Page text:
There are two main presentations of GBS infection in the neonate that pose serious harm and even death: early-onset sepsis and later-onset sepsis. GBS is currently responsible for 38-43% of all bacterial sepsis cases in neonates [5]. Early-onset sepsis typically occurs within the first few postnatal days and is characterized by in utero infection, vertically transmitted during delivery. Infection rates are exponentially increased in very-low-birth-weight infants [5]. Early-onset sepsis in infants is characterized by apnea, cyanosis, and bradycardia followed by severe respiratory distress . Cytokine proteins, such as interleukin (IL)-6, IL-8 and tumor necrosing factor alpha (TNF-α) are used as markers in non-specific diagnosis of neonatal sepsis [5]. Late-onset neonatal disease almost always presents within the first three months and cannot be prevented by intrapartum antibiotic prophylaxis like early-onset disease is. Late-onset sepsis is characterized primarily by respiratory illness requiring increased need for respiratory support, along with tachycardia, feeding difficulties and temperature instability [6].


Current treatment guidelines of GBS include late antenatal screening followed by prophylactic antibiotic treatment with IV penicillin, ampicillin, or cefazolin prior to vaginal or cesarean delivery in patients who have positive colonization [7]. Recent increases in antibiotic resistance within the GBS species have interfered with treatment strategies, thus calling for a better understanding of the virulence factors. Accurate identification and summary of virulence factors will allow for novel theories about the current mechanisms of resistance present. This will open the door for further recommendations of treatment strategies including vaccination as a means for preventing colonization.


Virulence factors

1. Hemolytic GBS pigment

The β-hemolytic pigment of GBS plays a large role in their evasion of immune responses and colonization via ascending infection [3]. Ornithine rhamnolipid pigment, also known as hemolytic pigment, is the driving factor for GBS hemolytic activity [3, 8]. The hemolytic GBS pigment may further be distinguished based on two different deletions within the gene, covR/S creates hyper-hemolytic and hyper-pigmented versus the cylE gene which creates non-hemolytic and non-pigmented [3, 8-10].


Hemolytic GBS pigment binds amnion epithelial cells, neutrophils, mast cells and macrophages causing cytolysis, resistance, degranulation and pyroptosis, respectively [8]. This virulence factor has been found to promote invasion of human amniotic epithelial cells (hAECs) which serves as the final barrier to the amniotic cavity and fetus [1]. Hemolysin is further able to induce activation of proinflammatory mediators in hAECs [1].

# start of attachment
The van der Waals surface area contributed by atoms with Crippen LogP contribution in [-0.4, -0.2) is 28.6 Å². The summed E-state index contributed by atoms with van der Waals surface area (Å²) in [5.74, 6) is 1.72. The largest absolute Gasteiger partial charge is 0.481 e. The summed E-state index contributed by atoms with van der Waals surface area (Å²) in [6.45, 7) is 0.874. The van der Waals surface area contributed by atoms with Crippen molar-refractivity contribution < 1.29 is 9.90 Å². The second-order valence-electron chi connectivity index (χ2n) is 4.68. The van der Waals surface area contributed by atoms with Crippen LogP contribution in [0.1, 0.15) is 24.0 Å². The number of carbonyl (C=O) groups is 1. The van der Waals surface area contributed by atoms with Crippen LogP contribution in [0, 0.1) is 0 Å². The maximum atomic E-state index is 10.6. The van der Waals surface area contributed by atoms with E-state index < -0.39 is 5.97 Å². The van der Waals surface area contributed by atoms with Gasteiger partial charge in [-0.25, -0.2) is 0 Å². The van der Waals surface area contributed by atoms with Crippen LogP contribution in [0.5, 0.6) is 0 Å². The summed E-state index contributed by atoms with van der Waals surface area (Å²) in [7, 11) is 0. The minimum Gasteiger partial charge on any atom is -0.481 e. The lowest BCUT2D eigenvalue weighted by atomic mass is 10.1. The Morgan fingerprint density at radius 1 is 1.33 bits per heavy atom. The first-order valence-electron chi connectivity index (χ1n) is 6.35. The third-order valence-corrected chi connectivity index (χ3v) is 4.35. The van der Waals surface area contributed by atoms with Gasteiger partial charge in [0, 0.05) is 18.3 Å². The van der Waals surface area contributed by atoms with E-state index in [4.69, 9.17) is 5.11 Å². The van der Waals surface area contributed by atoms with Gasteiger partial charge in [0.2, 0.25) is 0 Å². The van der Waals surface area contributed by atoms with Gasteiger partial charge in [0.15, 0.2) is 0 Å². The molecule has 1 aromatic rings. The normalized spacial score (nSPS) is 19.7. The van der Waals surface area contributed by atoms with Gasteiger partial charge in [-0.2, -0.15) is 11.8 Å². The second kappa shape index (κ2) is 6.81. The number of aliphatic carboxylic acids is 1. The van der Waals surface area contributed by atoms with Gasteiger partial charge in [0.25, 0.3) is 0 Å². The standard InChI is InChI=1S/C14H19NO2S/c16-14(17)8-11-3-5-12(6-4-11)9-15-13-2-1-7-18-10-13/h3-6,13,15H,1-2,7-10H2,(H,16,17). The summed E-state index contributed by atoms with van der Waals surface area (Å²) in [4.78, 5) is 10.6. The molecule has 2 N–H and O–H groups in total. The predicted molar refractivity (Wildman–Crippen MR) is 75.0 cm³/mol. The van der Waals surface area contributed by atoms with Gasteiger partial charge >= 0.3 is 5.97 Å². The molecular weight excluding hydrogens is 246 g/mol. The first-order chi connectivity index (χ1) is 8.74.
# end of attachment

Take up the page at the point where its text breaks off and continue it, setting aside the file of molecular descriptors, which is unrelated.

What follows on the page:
In addition to the hemolytic pigment’s proinflammatory activity, it also promotes coagulation and is thus prothrombotic [11, 12]. The prothrombotic activities found include activated plasma clotting and blood clotting [11, 12]. The process in which hemolytic GBS pigment with hyper-hemolytic activity affects platelet function is via two steps: 1) activating human platelets and then 2) using necrosis to kill them [12]. Furthermore, GBS strains that were isolated from septic patients bind to surface fibrinogen, inducing synthesis of platelet thromboxane, P-selectin expression as well as platelet aggregation [13].


GBS hemolytic pigment, particularly the hyperhemolytic pigment, is implicated in both ascending infection and evasion of host immune response, leading to increased morbidity and mortality in the infected neonate [14]. Targeting and elimination of this pigment could prove to be a future source of treatment and prevention of neonatal disease.


2. Hyaluronidase enzyme

GBS hyaluronidase enzyme (HylB) facilitates vaginal colonization and preterm birth through its immunosuppressive mechanisms [8, 15]. HylB cleaves host hyaluronic acids/hyaluronan (HA) into disaccharides which subsequently dampen the response from toll like receptors (TLR) 2 and 4 [8, 15, 16]. HA are vital for cell signalizing, cell migration, inflammation regulation as well as preventing infection ascension [17-19]. Hyaluronan receptors such as TLR-2, TLR-4, and cluster of differentiation (CD) 44 have all been found to serve as protection against GBS during pregnancy [16]. Recent research done by Coleman et al., also found increasing levels of interleukin-10 (IL-10) and IL-10 expressing macrophages in mice that were colonized by HylB proficient GBS, further supporting that GBS with HylB has increased rates of dissemination. Another study by Kjems et al showed that out of eighty-one strains of GBS, type three was most often linked with bacteremia and meningitis in infants and 95% of the organisms studied in this strain were hyaluronidase positive [20]. This study implicated the hyaluronidase protein as being a vital part of the type III strain and therefore being a major cause of neonatal disease. Further tracking of the hyaluronidase protein as a major source of infection in neonates with GBS sepsis could provide further benefit regarding prevention strategies.